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    Six Paws Under: Funerals for China’s Furry Friends

    The niche business of pet cremation is growing as animal lovers seek ways to honor their deceased companions.

    ZHEJIANG, East China — When Zhu Guojun’s dog died in 2012, it was buried at the top of a hill in the countryside because Zhu didn’t know there were any other options. But when he and his wife came to visit the next day, they found that the dog’s body had been dug up by wild animals. “I was so shocked and devastated,” Zhu tells Sixth Tone. 

    The incident inspired Zhu to found ForPets, a pet funeral services company in Hangzhou, and devote himself to the pet cremation and interment industry. With rich experience in the field of environmental protection, he and his research team developed pollution-free incinerators installed inside a van. “It looks like a regular Iveco [van] from the outside, but inside there’s a high-tech incinerator,” Zhu says. 

    The pet industry has grown tremendously in China in recent years. As disposable incomes rise and attitudes toward animals change, people — especially city-dwellers — increasingly lavish attention and money on their pets, spending on everything from pet hotels to pet spas. Estimates place the value of the industry in 2016 at 130 billion yuan ($18.8 billion), and experts predict that consumption will grow to more than 200 billion yuan by 2020.

    With more and more people considering their pets to be valued family members, pet cremation and funeral services have become integral to ensuring that their dear departed are honored through to the end. Zhu believes that most animal owners want to give their pets respectful treatment after they die. “They just don’t know where to go,” he says.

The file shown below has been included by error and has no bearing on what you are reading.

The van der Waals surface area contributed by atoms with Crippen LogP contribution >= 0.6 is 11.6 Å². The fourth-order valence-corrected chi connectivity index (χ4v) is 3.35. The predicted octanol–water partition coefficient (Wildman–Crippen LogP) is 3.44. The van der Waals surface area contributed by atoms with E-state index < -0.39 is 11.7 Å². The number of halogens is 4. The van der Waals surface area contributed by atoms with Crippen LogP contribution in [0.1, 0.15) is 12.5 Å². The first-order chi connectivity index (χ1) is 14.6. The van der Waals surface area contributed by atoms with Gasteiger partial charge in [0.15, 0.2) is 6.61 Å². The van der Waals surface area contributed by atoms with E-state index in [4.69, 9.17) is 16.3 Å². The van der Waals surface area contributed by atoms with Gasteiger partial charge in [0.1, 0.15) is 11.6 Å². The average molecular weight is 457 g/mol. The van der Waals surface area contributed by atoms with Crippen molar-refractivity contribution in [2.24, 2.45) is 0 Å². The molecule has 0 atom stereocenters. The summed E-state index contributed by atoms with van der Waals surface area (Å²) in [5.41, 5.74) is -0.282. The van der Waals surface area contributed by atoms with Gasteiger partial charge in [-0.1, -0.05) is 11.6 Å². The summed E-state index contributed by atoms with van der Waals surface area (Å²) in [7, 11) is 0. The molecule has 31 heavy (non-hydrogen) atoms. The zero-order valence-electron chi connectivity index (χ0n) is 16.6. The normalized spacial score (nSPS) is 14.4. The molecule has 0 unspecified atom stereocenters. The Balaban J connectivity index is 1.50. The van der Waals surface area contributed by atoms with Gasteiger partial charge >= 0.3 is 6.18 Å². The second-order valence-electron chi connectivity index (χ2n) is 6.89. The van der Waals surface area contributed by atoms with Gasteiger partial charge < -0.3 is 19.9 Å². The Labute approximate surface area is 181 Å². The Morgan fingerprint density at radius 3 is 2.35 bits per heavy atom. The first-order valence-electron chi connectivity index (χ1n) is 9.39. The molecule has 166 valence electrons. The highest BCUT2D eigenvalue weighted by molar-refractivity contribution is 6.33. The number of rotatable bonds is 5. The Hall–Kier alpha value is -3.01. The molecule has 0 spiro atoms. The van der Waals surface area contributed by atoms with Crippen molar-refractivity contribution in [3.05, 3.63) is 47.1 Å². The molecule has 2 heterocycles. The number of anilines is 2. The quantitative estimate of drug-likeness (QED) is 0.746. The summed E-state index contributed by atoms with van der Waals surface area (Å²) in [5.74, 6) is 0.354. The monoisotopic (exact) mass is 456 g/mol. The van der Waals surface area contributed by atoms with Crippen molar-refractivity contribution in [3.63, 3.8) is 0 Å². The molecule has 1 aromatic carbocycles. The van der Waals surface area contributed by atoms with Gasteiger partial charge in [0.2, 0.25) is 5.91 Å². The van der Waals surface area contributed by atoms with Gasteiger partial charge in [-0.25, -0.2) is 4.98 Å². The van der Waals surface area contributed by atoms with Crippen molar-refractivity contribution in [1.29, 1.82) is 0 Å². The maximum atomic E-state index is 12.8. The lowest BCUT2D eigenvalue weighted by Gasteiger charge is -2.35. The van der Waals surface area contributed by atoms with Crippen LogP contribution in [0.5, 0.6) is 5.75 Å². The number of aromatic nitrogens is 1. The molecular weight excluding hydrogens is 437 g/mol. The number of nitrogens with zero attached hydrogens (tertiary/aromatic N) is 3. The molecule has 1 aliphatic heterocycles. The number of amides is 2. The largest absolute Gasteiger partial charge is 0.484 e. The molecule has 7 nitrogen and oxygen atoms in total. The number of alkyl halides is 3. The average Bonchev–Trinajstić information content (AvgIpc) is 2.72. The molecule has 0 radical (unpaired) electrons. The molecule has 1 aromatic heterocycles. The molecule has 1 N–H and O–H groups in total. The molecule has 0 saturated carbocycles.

It is estimated that there are more than half a million pets in Hangzhou alone, and around 150 die each day. Only two major companies in the city offer pet cremation services directly to the public, though the local government also carries out mass cremations of dead and diseased pets.

    Hong Yu, a police dog trainer, established Senge Canine Company in 2003 when pet cremation services were hard to find in China. “My initial purpose was to build a facility that could handle the bodies of my police dogs when they died,” says Hong. 

    At first, Hong only cremated one or two pets whose owners were within his personal network each year, while he remained focused on training police dogs. But before he knew it, the company started to see demand from animal hospitals and canine clubs, and its client base ballooned. That’s when Hong realized there was huge potential in the market. These days, Senge cremates close to 50 animals each month.

    Fees for cremation range from 800 yuan to 1,700 yuan depending on the weight of the animal. If the customer requires a higher-end funeral — which includes grooming the pet, dressing it in a shroud or burial clothing, and playing dirges to the deceased prior to cremation — the price can be as high as 5,100 yuan.

    “We don’t encourage customers to have a high-profile funeral or grave for their pets,” says Hong. He explains that the company’s philosophy centers around providing an emotional outlet for grieving owners and an environmentally friendly way to dispose of animal remains.

    For clients like 22-year-old Tang Meng, cremation seems like the most respectful option. It’s been six months since Tang’s beloved dog died, but she still cries when she remembers him. “I miss him every day,” Tang says.

    Her German shepherd died while she was away, and her father immediately buried him in their backyard without telling her. Tang and her sister dug him out and drove him to Senge for cremation. “This was the best way to honor my dog,” Tang says. 

    Cremation is also safer than burial from a health perspective. Huang Jianchuan, a veterinarian with over a decade of experience working in Hangzhou, always suggests that owners have their deceased pets cremated rather than buried, as viruses can spread from animals that died from disease. “Even if they are buried deep in the ground, they can still pollute water sources and soil,” Huang says.